Although I say this is indeed pleasure seeking behavior as if that were a bad thing, I have to add that in many respects it’s more civilized than what you see in the Anglo or northern European countries. In Spain and Argentina, the night is long and slow. People do not drink until their head hangs over the toilet bowl, starting at 8 and passing out by 2. They start sipping a light beer or glass of wine, and spend most of their meal time chatting loudly. Then they enjoy a few more drinks sprinkled with more food and then go out dancing. Conversation rarely turns frank and philosophical, as it does among Anglos and other Europeans, and things rarely take a dark turn into drugs or fighting. The conversation and flow remains light at all times; there is a surprising lack of conflict and restraint, although the conversational style often comes off as argumentative. (The way to talk in Spain is for everyone to yell at once and the loudest person to be heard. If you want to order something you have to go up and be the loudest person to talk and ask in the most direct way imaginable. Otherwise, you’ll never get any service. I think this is a Mediterranean trait and can come off as crass to outsiders, but you have to understand that it’s normal to them and they don’t think they’re coming off as harsh.)
Also, there aren’t as many different subgroupings in Spain and Argentina: fewer Goth clubs, or hip-hop clubs, or rock-only pubs, etc. There’s a homogeneity to the culture, which leads to a generic bar and club style: the bars are for eating over beer and chatting while listening to pop and the clubs are more for drinking harder alcohol and mixed drinks while listening to techno and some more trendy American pop. So people tend to follow the same trends and there is less of a sense that people only go to one type of pub, club, or other venue and only listen to one type of music. Less variety, to be sure, but less isolation as well.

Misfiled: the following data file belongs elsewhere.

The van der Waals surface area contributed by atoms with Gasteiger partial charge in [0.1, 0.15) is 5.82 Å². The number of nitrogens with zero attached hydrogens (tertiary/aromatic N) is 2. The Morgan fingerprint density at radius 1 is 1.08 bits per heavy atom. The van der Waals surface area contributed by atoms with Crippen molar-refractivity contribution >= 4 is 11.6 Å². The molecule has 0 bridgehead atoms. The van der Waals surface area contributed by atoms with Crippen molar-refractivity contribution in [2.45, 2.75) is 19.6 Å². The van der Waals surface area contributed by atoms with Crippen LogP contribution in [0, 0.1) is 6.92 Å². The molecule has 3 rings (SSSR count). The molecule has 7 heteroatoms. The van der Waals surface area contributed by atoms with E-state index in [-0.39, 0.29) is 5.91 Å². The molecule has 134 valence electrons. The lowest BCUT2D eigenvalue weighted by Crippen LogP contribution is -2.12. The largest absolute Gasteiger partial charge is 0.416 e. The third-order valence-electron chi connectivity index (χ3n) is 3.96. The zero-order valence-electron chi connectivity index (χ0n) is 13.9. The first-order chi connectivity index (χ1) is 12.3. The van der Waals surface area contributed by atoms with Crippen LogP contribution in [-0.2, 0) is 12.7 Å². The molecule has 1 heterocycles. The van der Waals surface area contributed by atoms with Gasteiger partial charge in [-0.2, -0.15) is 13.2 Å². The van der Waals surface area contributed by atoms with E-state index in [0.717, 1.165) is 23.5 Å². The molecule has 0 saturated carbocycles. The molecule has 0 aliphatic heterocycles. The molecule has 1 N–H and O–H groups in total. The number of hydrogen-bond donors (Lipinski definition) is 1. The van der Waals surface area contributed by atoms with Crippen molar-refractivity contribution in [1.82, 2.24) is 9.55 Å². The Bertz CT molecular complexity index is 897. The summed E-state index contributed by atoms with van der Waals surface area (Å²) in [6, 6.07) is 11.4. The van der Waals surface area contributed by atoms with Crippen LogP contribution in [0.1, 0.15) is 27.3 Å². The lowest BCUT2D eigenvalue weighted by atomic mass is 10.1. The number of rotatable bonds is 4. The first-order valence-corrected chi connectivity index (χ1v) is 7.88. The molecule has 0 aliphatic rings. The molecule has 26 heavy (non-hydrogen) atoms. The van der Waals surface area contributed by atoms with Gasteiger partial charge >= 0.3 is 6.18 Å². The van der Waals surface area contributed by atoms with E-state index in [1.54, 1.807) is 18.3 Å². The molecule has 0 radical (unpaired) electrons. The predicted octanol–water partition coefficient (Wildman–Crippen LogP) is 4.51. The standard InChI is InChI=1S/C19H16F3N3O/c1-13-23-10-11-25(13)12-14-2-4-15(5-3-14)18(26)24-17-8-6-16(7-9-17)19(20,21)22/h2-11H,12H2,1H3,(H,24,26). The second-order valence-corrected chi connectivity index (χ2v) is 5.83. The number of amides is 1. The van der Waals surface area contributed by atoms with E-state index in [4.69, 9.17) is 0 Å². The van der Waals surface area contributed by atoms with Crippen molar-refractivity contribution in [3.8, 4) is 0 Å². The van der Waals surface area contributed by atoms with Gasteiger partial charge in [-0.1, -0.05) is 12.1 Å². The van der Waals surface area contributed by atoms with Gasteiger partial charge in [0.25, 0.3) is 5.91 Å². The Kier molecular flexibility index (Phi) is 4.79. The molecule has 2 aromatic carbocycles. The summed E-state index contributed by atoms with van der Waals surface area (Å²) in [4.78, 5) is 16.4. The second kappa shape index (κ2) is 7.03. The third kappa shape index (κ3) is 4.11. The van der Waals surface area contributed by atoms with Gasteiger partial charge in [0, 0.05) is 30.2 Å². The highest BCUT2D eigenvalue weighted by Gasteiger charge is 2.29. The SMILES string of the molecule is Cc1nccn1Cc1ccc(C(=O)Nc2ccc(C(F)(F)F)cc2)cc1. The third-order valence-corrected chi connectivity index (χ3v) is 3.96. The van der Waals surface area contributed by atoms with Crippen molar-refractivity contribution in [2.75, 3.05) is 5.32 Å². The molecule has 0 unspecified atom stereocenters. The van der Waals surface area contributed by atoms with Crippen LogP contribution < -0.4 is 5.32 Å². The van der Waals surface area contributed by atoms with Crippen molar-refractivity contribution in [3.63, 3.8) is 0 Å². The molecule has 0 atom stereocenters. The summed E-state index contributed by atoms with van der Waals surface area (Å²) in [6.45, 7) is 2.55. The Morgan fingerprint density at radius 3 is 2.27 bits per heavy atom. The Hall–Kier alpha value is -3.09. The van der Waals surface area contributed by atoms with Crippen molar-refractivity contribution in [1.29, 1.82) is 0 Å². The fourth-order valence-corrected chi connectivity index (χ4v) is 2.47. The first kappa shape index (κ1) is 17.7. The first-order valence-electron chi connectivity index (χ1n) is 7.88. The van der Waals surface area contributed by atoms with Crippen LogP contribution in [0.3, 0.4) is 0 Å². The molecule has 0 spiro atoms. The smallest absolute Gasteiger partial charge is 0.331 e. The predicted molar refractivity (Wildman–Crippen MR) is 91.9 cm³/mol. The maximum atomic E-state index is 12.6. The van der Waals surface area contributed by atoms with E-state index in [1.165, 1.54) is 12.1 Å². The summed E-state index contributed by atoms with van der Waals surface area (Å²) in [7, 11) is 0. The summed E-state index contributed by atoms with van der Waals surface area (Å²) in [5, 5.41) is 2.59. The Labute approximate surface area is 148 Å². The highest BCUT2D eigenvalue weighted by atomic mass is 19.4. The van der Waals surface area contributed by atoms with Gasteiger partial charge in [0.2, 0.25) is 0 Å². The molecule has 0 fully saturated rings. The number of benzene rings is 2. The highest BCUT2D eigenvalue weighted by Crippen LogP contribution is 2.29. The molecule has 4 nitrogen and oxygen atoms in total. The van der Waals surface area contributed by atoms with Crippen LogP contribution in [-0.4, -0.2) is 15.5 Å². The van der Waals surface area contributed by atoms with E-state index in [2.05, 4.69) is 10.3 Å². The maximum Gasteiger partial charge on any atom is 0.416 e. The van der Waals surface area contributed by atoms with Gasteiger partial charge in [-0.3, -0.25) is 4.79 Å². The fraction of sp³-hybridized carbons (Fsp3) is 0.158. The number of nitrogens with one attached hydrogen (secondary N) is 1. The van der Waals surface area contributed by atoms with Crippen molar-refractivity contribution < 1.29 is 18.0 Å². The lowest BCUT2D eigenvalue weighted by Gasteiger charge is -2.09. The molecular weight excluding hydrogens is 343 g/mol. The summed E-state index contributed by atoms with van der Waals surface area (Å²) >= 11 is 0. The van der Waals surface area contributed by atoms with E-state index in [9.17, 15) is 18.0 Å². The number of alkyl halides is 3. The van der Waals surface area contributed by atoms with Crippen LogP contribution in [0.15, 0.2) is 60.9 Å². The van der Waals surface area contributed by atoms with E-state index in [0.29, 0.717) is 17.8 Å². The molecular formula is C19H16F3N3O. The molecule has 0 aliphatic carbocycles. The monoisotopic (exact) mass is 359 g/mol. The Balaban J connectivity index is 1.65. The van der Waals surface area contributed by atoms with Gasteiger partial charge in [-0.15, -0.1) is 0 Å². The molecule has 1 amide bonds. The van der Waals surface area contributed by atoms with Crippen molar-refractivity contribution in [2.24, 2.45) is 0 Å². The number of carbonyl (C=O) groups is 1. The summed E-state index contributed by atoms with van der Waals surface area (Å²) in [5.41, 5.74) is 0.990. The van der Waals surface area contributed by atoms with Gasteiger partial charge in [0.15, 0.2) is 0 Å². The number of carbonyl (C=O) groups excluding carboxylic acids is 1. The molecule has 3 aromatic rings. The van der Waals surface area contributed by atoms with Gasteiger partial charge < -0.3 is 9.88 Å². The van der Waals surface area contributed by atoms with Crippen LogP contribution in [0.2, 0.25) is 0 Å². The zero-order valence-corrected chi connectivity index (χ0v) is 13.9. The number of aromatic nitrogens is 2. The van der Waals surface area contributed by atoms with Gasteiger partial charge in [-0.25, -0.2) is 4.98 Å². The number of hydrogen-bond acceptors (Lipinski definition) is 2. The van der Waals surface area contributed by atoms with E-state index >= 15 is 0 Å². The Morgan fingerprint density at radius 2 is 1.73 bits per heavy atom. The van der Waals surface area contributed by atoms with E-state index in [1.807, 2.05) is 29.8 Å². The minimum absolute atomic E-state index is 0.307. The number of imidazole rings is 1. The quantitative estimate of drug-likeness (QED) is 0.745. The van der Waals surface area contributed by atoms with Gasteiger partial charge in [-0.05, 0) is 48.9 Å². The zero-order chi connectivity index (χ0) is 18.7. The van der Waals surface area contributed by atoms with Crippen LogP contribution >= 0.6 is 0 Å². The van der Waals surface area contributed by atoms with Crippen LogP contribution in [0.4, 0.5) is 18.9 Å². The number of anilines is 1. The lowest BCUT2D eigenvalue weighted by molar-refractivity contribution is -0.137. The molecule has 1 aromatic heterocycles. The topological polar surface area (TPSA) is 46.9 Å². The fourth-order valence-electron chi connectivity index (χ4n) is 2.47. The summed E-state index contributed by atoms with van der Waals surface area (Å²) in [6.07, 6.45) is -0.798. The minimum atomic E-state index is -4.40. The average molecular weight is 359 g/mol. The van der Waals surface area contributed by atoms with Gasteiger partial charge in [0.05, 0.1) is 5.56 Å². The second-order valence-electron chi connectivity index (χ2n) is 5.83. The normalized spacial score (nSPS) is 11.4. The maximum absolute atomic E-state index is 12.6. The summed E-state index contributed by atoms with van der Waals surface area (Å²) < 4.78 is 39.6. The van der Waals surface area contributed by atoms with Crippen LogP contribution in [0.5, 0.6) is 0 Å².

Lastly, I’ll add that in all this night life, random coupling “hooking up” doesn’t occur–believe it or not–as often as you’d suspect. Women and men do show off and dress up, but they are out to have fun, not to find a one-night stand. Your chances are much better with the women of northern Europe if that’s what you seek. There are a few reasons for this. Usually Spaniards and Argentines go out in self-contained groups that do not associated with other people. They may encounter friends and join with them, but they do not usually venture to meet strangers. And the groups can be rather large, so it although may look like autonomous people, but they are usually there together. Because of this, all the old social pressures apply (which are greater in these less individualistic countries) and especially since people aren’t plastering themselves with booze, random coupling remains rare. Of course, there’s a lot of flirtatiousness and showing off but in general going out is just a way to pass the time and socialize. The social circle is an impediment and hurdle that must be circumvented or encountered if you’re to have any luck. Generally speaking, you need to get to know people and their groups of friends to be accepted and then go on a date with someone. This may be changing, of course, but that was my experience and observation.